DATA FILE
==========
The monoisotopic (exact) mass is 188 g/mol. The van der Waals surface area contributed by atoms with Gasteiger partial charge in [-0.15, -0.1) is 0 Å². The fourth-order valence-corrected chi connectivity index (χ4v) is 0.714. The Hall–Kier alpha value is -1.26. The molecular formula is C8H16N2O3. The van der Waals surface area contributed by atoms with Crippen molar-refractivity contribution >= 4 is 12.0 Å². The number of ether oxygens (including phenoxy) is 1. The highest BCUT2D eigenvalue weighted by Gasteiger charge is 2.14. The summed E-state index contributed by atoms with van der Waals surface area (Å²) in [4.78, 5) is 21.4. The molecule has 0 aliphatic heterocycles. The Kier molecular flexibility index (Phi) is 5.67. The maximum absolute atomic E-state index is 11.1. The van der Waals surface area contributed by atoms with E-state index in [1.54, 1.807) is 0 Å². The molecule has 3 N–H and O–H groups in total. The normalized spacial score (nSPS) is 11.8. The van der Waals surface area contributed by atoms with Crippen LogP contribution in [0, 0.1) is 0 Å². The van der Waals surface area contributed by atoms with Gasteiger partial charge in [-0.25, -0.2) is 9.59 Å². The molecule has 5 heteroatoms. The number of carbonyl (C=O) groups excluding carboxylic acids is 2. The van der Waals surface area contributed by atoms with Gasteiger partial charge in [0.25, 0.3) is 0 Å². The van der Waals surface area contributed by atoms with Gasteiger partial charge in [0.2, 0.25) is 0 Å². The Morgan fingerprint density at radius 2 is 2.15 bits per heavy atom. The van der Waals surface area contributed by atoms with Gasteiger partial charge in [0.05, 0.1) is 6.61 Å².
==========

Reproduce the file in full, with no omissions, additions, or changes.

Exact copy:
The monoisotopic (exact) mass is 188 g/mol. The van der Waals surface area contributed by atoms with Gasteiger partial charge in [-0.15, -0.1) is 0 Å². The fourth-order valence-corrected chi connectivity index (χ4v) is 0.714. The Hall–Kier alpha value is -1.26. The molecular formula is C8H16N2O3. The van der Waals surface area contributed by atoms with Crippen molar-refractivity contribution >= 4 is 12.0 Å². The number of ether oxygens (including phenoxy) is 1. The highest BCUT2D eigenvalue weighted by Gasteiger charge is 2.14. The summed E-state index contributed by atoms with van der Waals surface area (Å²) in [4.78, 5) is 21.4. The molecule has 0 aliphatic heterocycles. The Kier molecular flexibility index (Phi) is 5.67. The maximum absolute atomic E-state index is 11.1. The van der Waals surface area contributed by atoms with E-state index in [1.54, 1.807) is 0 Å². The molecule has 3 N–H and O–H groups in total. The normalized spacial score (nSPS) is 11.8. The van der Waals surface area contributed by atoms with Crippen LogP contribution in [0, 0.1) is 0 Å². The van der Waals surface area contributed by atoms with Gasteiger partial charge in [-0.25, -0.2) is 9.59 Å². The molecule has 5 heteroatoms. The number of carbonyl (C=O) groups excluding carboxylic acids is 2. The van der Waals surface area contributed by atoms with Gasteiger partial charge in [0.25, 0.3) is 0 Å². The van der Waals surface area contributed by atoms with Gasteiger partial charge in [0.2, 0.25) is 0 Å². The Morgan fingerprint density at radius 2 is 2.15 bits per heavy atom. The van der Waals surface area contributed by atoms with Gasteiger partial charge in [0.05, 0.1) is 6.61 Å².